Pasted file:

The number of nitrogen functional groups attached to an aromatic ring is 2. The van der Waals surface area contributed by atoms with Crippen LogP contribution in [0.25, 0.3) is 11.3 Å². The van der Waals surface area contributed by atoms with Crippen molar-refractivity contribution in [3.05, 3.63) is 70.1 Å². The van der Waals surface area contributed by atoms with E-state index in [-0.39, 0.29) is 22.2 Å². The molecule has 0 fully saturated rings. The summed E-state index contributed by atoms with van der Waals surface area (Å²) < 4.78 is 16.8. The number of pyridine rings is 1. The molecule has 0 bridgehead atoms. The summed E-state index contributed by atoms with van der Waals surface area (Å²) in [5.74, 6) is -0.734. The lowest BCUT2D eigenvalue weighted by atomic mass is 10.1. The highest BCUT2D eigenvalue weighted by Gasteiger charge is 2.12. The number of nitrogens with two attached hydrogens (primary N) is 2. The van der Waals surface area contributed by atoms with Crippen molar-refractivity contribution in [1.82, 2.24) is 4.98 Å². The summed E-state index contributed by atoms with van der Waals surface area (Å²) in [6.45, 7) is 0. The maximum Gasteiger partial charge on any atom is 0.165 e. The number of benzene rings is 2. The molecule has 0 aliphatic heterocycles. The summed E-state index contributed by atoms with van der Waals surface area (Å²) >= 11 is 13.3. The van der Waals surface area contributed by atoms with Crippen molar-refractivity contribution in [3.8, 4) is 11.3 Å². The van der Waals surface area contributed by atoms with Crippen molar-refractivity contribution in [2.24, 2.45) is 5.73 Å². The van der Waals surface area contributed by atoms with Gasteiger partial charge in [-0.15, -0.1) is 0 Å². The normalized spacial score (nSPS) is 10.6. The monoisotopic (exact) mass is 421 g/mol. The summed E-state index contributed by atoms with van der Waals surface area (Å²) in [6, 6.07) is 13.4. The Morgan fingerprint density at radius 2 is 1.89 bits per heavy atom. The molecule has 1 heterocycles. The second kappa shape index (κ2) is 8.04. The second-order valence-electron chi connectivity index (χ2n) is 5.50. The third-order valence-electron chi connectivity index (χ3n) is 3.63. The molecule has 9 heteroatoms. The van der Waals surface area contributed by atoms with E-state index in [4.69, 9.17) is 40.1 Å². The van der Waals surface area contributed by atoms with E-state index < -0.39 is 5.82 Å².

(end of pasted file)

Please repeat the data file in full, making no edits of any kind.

The number of nitrogen functional groups attached to an aromatic ring is 2. The van der Waals surface area contributed by atoms with Crippen LogP contribution in [0.25, 0.3) is 11.3 Å². The van der Waals surface area contributed by atoms with Crippen molar-refractivity contribution in [3.05, 3.63) is 70.1 Å². The van der Waals surface area contributed by atoms with E-state index in [-0.39, 0.29) is 22.2 Å². The molecule has 0 fully saturated rings. The summed E-state index contributed by atoms with van der Waals surface area (Å²) < 4.78 is 16.8. The number of pyridine rings is 1. The molecule has 0 bridgehead atoms. The summed E-state index contributed by atoms with van der Waals surface area (Å²) in [5.74, 6) is -0.734. The lowest BCUT2D eigenvalue weighted by atomic mass is 10.1. The highest BCUT2D eigenvalue weighted by Gasteiger charge is 2.12. The number of nitrogens with two attached hydrogens (primary N) is 2. The van der Waals surface area contributed by atoms with Crippen molar-refractivity contribution in [1.82, 2.24) is 4.98 Å². The summed E-state index contributed by atoms with van der Waals surface area (Å²) in [6.45, 7) is 0. The maximum Gasteiger partial charge on any atom is 0.165 e. The number of benzene rings is 2. The molecule has 0 aliphatic heterocycles. The summed E-state index contributed by atoms with van der Waals surface area (Å²) >= 11 is 13.3. The van der Waals surface area contributed by atoms with Crippen molar-refractivity contribution in [3.8, 4) is 11.3 Å². The van der Waals surface area contributed by atoms with Crippen molar-refractivity contribution in [2.24, 2.45) is 5.73 Å². The van der Waals surface area contributed by atoms with Gasteiger partial charge in [-0.15, -0.1) is 0 Å². The normalized spacial score (nSPS) is 10.6. The monoisotopic (exact) mass is 421 g/mol. The summed E-state index contributed by atoms with van der Waals surface area (Å²) in [6, 6.07) is 13.4. The Morgan fingerprint density at radius 2 is 1.89 bits per heavy atom. The molecule has 1 heterocycles. The second kappa shape index (κ2) is 8.04. The second-order valence-electron chi connectivity index (χ2n) is 5.50. The third-order valence-electron chi connectivity index (χ3n) is 3.63. The molecule has 9 heteroatoms. The van der Waals surface area contributed by atoms with E-state index in [4.69, 9.17) is 40.1 Å². The van der Waals surface area contributed by atoms with E-state index < -0.39 is 5.82 Å².